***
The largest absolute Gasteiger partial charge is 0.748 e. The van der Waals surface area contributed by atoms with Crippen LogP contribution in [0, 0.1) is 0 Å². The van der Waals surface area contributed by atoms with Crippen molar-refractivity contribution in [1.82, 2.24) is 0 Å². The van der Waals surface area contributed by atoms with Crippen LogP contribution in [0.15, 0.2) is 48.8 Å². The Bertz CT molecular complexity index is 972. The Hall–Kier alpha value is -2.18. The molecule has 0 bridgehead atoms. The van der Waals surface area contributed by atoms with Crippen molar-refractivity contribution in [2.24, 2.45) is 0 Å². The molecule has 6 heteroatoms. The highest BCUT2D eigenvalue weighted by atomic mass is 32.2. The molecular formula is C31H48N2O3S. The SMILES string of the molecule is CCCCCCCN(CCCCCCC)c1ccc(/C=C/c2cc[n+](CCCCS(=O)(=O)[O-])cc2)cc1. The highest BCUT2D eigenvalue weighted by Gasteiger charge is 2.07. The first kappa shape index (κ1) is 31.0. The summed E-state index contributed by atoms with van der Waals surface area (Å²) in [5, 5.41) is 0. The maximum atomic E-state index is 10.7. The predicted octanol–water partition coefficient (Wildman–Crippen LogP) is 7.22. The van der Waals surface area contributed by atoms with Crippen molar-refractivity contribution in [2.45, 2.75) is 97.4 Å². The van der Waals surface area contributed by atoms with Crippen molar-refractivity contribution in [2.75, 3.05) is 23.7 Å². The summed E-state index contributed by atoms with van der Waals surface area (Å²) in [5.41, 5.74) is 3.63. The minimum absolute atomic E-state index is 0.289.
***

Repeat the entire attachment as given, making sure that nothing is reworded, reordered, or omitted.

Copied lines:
The largest absolute Gasteiger partial charge is 0.748 e. The van der Waals surface area contributed by atoms with Crippen LogP contribution in [0, 0.1) is 0 Å². The van der Waals surface area contributed by atoms with Crippen molar-refractivity contribution in [1.82, 2.24) is 0 Å². The van der Waals surface area contributed by atoms with Crippen LogP contribution in [0.15, 0.2) is 48.8 Å². The Bertz CT molecular complexity index is 972. The Hall–Kier alpha value is -2.18. The molecule has 0 bridgehead atoms. The van der Waals surface area contributed by atoms with Crippen molar-refractivity contribution in [2.24, 2.45) is 0 Å². The molecule has 6 heteroatoms. The highest BCUT2D eigenvalue weighted by atomic mass is 32.2. The molecular formula is C31H48N2O3S. The SMILES string of the molecule is CCCCCCCN(CCCCCCC)c1ccc(/C=C/c2cc[n+](CCCCS(=O)(=O)[O-])cc2)cc1. The highest BCUT2D eigenvalue weighted by Gasteiger charge is 2.07. The first kappa shape index (κ1) is 31.0. The summed E-state index contributed by atoms with van der Waals surface area (Å²) in [5, 5.41) is 0. The maximum atomic E-state index is 10.7. The predicted octanol–water partition coefficient (Wildman–Crippen LogP) is 7.22. The van der Waals surface area contributed by atoms with Crippen molar-refractivity contribution in [2.45, 2.75) is 97.4 Å². The van der Waals surface area contributed by atoms with Crippen molar-refractivity contribution in [2.75, 3.05) is 23.7 Å². The summed E-state index contributed by atoms with van der Waals surface area (Å²) in [5.41, 5.74) is 3.63. The minimum absolute atomic E-state index is 0.289.